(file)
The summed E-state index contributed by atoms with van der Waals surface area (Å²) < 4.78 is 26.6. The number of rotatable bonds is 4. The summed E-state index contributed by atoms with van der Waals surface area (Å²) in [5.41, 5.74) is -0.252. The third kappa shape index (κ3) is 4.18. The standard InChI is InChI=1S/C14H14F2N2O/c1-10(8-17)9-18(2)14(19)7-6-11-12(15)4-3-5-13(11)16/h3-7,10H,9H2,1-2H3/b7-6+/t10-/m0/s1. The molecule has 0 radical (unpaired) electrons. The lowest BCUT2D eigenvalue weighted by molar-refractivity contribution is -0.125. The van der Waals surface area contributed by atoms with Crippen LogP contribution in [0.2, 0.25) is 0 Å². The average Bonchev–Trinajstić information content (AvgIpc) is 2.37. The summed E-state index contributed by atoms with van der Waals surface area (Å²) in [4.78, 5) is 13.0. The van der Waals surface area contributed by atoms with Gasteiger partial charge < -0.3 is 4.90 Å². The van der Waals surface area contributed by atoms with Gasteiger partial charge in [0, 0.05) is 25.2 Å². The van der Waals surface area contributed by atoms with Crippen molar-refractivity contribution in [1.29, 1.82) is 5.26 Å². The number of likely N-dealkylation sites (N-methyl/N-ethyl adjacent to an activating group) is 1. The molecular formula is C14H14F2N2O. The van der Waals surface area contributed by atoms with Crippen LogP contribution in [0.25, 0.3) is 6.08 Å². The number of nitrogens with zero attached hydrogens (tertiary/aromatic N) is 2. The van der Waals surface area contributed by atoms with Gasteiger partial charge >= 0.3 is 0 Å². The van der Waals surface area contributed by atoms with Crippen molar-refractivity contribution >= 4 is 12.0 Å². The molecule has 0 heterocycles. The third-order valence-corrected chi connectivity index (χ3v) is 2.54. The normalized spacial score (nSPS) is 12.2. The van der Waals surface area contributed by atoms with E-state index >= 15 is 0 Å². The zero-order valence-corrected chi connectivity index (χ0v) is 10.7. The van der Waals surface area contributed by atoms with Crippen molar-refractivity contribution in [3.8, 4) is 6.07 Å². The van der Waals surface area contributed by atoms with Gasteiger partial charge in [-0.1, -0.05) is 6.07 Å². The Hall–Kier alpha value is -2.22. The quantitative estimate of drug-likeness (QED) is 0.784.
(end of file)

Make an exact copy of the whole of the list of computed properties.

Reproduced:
The summed E-state index contributed by atoms with van der Waals surface area (Å²) < 4.78 is 26.6. The number of rotatable bonds is 4. The summed E-state index contributed by atoms with van der Waals surface area (Å²) in [5.41, 5.74) is -0.252. The third kappa shape index (κ3) is 4.18. The standard InChI is InChI=1S/C14H14F2N2O/c1-10(8-17)9-18(2)14(19)7-6-11-12(15)4-3-5-13(11)16/h3-7,10H,9H2,1-2H3/b7-6+/t10-/m0/s1. The molecule has 0 radical (unpaired) electrons. The lowest BCUT2D eigenvalue weighted by molar-refractivity contribution is -0.125. The van der Waals surface area contributed by atoms with Crippen LogP contribution in [0.2, 0.25) is 0 Å². The average Bonchev–Trinajstić information content (AvgIpc) is 2.37. The summed E-state index contributed by atoms with van der Waals surface area (Å²) in [4.78, 5) is 13.0. The van der Waals surface area contributed by atoms with Gasteiger partial charge < -0.3 is 4.90 Å². The van der Waals surface area contributed by atoms with Gasteiger partial charge in [0, 0.05) is 25.2 Å². The van der Waals surface area contributed by atoms with Crippen molar-refractivity contribution in [1.29, 1.82) is 5.26 Å². The number of likely N-dealkylation sites (N-methyl/N-ethyl adjacent to an activating group) is 1. The molecular formula is C14H14F2N2O. The van der Waals surface area contributed by atoms with Crippen LogP contribution in [0.25, 0.3) is 6.08 Å². The number of nitrogens with zero attached hydrogens (tertiary/aromatic N) is 2. The van der Waals surface area contributed by atoms with Gasteiger partial charge >= 0.3 is 0 Å². The van der Waals surface area contributed by atoms with Crippen molar-refractivity contribution >= 4 is 12.0 Å². The molecule has 0 heterocycles. The third-order valence-corrected chi connectivity index (χ3v) is 2.54. The normalized spacial score (nSPS) is 12.2. The van der Waals surface area contributed by atoms with E-state index >= 15 is 0 Å². The zero-order valence-corrected chi connectivity index (χ0v) is 10.7. The van der Waals surface area contributed by atoms with Crippen molar-refractivity contribution in [3.8, 4) is 6.07 Å². The van der Waals surface area contributed by atoms with Gasteiger partial charge in [-0.1, -0.05) is 6.07 Å². The Hall–Kier alpha value is -2.22. The quantitative estimate of drug-likeness (QED) is 0.784.